elementary music center in the classroom

How to plan elementary music centers in 9 easy steps

Are you wondering how to plan elementary music centers the easiest way possible?

In this blog post I will share with you some of my best tips for successfully and effectively planning fun music theory games for elementary music centers, because planning right from the beginning is key.

My hope is that you will feel confident using fun music theory games in your classroom, without all the overwhelm.

I love to plan lessons that include fun music theory games  for my students because obviously they are fun but more importantly they provide lots of independent and hands-on learning. Also, they can help you differentiate learning and review concepts, so all students get the support they need. 

You came to the right place if you are an elementary music teacher and you want to learn how to plan elementary music centers for the classroom. CLICK HERE to sign up for the full course.

1- How to plan elementary music centers for the classroom? Start with the end in mind.

Think about what you want your students to know, learn and/or practice during centers (Learning Objective).

Gather fun music theory games and printable activities that will help them meet the learning goals.

Decide how many music centers to use depending on how many students you have in each class.

Use your curriculum units as a guide for music concepts that may be included in those centers

What are centers? Any music game, activity and craft your students can complete with minimum help from you.

Setting up fun music theory games

2- Setting up the centers.

Print and cut the pieces, games, and/or worksheets.

I suggest laminating the games centers to make them more durable, so they can be used year after year.

Once the centers are prepped, gather any manipulatives you need to use with them and they’ll be ready to go.

 How to plan elementary music centers for the classroom, set up.

3- Organizing the Centers / How to plan elementary music centers for the classroom.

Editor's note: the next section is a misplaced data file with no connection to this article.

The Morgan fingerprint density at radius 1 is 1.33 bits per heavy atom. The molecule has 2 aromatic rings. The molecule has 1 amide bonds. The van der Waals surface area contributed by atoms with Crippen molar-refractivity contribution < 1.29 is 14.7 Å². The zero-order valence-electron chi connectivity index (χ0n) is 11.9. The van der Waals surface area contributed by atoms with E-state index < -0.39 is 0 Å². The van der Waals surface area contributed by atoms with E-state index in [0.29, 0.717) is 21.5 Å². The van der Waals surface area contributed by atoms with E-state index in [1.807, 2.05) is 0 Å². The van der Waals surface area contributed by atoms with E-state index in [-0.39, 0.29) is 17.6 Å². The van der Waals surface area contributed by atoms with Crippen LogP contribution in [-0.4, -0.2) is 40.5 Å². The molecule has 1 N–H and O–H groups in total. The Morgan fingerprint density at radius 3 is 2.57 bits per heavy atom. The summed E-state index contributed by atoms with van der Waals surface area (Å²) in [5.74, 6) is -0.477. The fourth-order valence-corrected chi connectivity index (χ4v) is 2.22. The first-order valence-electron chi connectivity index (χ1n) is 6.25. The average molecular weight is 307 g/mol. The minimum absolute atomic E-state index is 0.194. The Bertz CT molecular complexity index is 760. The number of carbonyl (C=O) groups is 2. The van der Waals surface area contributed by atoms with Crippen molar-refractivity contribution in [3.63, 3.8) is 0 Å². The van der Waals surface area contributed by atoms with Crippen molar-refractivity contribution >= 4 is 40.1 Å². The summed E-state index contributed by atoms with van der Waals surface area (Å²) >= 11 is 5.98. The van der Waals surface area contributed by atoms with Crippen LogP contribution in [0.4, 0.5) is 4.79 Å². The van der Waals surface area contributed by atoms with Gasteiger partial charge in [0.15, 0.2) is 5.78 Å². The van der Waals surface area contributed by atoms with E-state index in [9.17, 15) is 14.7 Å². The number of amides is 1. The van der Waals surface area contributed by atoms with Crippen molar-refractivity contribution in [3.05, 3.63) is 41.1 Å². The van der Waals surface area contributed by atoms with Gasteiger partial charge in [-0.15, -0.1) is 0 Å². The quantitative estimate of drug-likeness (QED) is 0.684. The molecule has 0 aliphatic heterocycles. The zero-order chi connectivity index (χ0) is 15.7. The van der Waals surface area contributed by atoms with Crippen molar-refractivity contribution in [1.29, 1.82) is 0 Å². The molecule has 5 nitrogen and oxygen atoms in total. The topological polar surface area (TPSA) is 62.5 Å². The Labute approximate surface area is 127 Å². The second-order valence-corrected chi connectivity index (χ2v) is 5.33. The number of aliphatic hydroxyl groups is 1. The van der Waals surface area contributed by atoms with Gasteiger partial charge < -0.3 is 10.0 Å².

Some of the games I’ll share with you are designed to fit in 5×7” plastic photo cases. All the bigger manipulatives and instruments can be prepped in a plastic box for each center.

If you do not have these photo cases, you can simply place the music game pieces in a tub, basket or in a Ziploc plastic bag, which I ended up using so many times because it is ship and I have tons of them.

For the worksheet activities I use plastic folders.

Label each game or activity, bag, folder, container and create a Home for your elementary music centers. Then, decide how you want to store them.

My favorite, and easiest way to keep them altogether, is by simply storing them in Ziploc baggies by grade level, month and concept.

When you are not using the centers, store them inside a labeled baggie so they’re ready to go any time.

Organize Centers using Plastic Storage Containers

I like to organize my centers by grade level and concept because they’re easy for me to find and switch out.

The music games for class we are currently using are stored and organized in my all-time-favorite classroom tool, the rainbow colored 5×7′ photo boxes.

Students playing fun music games
Rhythm and Composition Music Center

4- Fun music theory games – How to use your elementary music centers. 

Music centers can be used by students independently, or in small groups of 2-3 students.

You can decide on how many centers to use depending on how many students you have in each class.

Always introduce the centers to your students first so they know exactly how to use them.

Set up expectations and procedures with your students for what to do when they finish the activities or need help.

Note Value Games for Elementary Music Centers

5- Where to set up the music games for class.